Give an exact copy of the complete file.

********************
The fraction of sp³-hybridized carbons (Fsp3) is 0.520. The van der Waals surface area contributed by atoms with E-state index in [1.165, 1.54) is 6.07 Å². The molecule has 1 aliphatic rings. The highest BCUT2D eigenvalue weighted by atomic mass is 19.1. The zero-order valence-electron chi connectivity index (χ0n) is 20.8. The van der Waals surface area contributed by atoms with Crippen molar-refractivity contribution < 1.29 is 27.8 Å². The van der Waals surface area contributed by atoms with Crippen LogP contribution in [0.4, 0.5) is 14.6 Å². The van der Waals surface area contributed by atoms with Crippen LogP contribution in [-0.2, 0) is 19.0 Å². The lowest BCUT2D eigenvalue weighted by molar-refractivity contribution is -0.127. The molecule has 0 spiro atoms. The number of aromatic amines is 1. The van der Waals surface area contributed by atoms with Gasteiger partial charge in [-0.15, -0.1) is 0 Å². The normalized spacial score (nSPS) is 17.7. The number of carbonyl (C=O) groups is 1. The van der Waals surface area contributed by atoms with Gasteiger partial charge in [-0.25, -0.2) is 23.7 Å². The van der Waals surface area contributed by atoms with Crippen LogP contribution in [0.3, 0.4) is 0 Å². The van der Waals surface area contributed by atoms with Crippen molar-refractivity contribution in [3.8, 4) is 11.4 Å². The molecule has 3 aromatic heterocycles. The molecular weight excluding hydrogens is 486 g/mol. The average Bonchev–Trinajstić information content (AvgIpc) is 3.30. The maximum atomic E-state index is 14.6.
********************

The fraction of sp³-hybridized carbons (Fsp3) is 0.520. The van der Waals surface area contributed by atoms with E-state index in [1.165, 1.54) is 6.07 Å². The molecule has 1 aliphatic rings. The highest BCUT2D eigenvalue weighted by atomic mass is 19.1. The zero-order valence-electron chi connectivity index (χ0n) is 20.8. The van der Waals surface area contributed by atoms with Crippen molar-refractivity contribution < 1.29 is 27.8 Å². The van der Waals surface area contributed by atoms with Crippen LogP contribution in [0.4, 0.5) is 14.6 Å². The van der Waals surface area contributed by atoms with Crippen LogP contribution in [-0.2, 0) is 19.0 Å². The lowest BCUT2D eigenvalue weighted by molar-refractivity contribution is -0.127. The molecule has 0 spiro atoms. The number of aromatic amines is 1. The van der Waals surface area contributed by atoms with Gasteiger partial charge in [-0.15, -0.1) is 0 Å². The normalized spacial score (nSPS) is 17.7. The number of carbonyl (C=O) groups is 1. The van der Waals surface area contributed by atoms with Gasteiger partial charge in [-0.25, -0.2) is 23.7 Å². The van der Waals surface area contributed by atoms with Crippen LogP contribution in [0.3, 0.4) is 0 Å². The van der Waals surface area contributed by atoms with Crippen molar-refractivity contribution in [3.8, 4) is 11.4 Å². The molecule has 3 aromatic heterocycles. The molecular weight excluding hydrogens is 486 g/mol. The average Bonchev–Trinajstić information content (AvgIpc) is 3.30. The maximum atomic E-state index is 14.6.